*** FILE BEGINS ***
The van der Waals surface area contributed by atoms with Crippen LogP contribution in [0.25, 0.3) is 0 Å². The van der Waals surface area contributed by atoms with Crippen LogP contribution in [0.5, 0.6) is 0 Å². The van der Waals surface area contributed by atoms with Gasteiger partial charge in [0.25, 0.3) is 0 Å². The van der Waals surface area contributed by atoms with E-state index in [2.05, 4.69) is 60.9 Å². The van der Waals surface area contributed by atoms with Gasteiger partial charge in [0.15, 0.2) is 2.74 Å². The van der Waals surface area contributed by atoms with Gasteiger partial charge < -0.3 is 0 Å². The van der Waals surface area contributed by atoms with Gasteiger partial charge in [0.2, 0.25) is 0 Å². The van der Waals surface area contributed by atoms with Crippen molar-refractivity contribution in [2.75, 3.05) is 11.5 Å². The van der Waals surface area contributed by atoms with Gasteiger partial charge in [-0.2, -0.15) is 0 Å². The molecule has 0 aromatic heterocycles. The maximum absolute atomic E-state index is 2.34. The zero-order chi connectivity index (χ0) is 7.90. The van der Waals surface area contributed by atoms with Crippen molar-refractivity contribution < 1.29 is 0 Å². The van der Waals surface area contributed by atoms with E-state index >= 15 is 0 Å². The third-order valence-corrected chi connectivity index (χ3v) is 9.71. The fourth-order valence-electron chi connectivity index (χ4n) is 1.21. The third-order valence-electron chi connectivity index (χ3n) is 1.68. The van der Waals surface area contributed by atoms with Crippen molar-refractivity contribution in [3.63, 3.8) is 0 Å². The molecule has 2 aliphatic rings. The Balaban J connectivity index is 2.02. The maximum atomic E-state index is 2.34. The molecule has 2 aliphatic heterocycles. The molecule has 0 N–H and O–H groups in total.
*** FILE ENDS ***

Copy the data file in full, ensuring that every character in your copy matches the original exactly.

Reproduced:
The van der Waals surface area contributed by atoms with Crippen LogP contribution in [0.25, 0.3) is 0 Å². The van der Waals surface area contributed by atoms with Crippen LogP contribution in [0.5, 0.6) is 0 Å². The van der Waals surface area contributed by atoms with Gasteiger partial charge in [0.25, 0.3) is 0 Å². The van der Waals surface area contributed by atoms with E-state index in [2.05, 4.69) is 60.9 Å². The van der Waals surface area contributed by atoms with Gasteiger partial charge in [0.15, 0.2) is 2.74 Å². The van der Waals surface area contributed by atoms with Gasteiger partial charge < -0.3 is 0 Å². The van der Waals surface area contributed by atoms with Gasteiger partial charge in [0.2, 0.25) is 0 Å². The van der Waals surface area contributed by atoms with Crippen molar-refractivity contribution in [2.75, 3.05) is 11.5 Å². The van der Waals surface area contributed by atoms with Gasteiger partial charge in [-0.2, -0.15) is 0 Å². The molecule has 0 aromatic heterocycles. The maximum absolute atomic E-state index is 2.34. The zero-order chi connectivity index (χ0) is 7.90. The van der Waals surface area contributed by atoms with Crippen molar-refractivity contribution < 1.29 is 0 Å². The van der Waals surface area contributed by atoms with E-state index >= 15 is 0 Å². The third-order valence-corrected chi connectivity index (χ3v) is 9.71. The fourth-order valence-electron chi connectivity index (χ4n) is 1.21. The third-order valence-electron chi connectivity index (χ3n) is 1.68. The van der Waals surface area contributed by atoms with Crippen molar-refractivity contribution in [3.63, 3.8) is 0 Å². The molecule has 2 aliphatic rings. The Balaban J connectivity index is 2.02. The maximum atomic E-state index is 2.34. The molecule has 2 aliphatic heterocycles. The molecule has 0 N–H and O–H groups in total.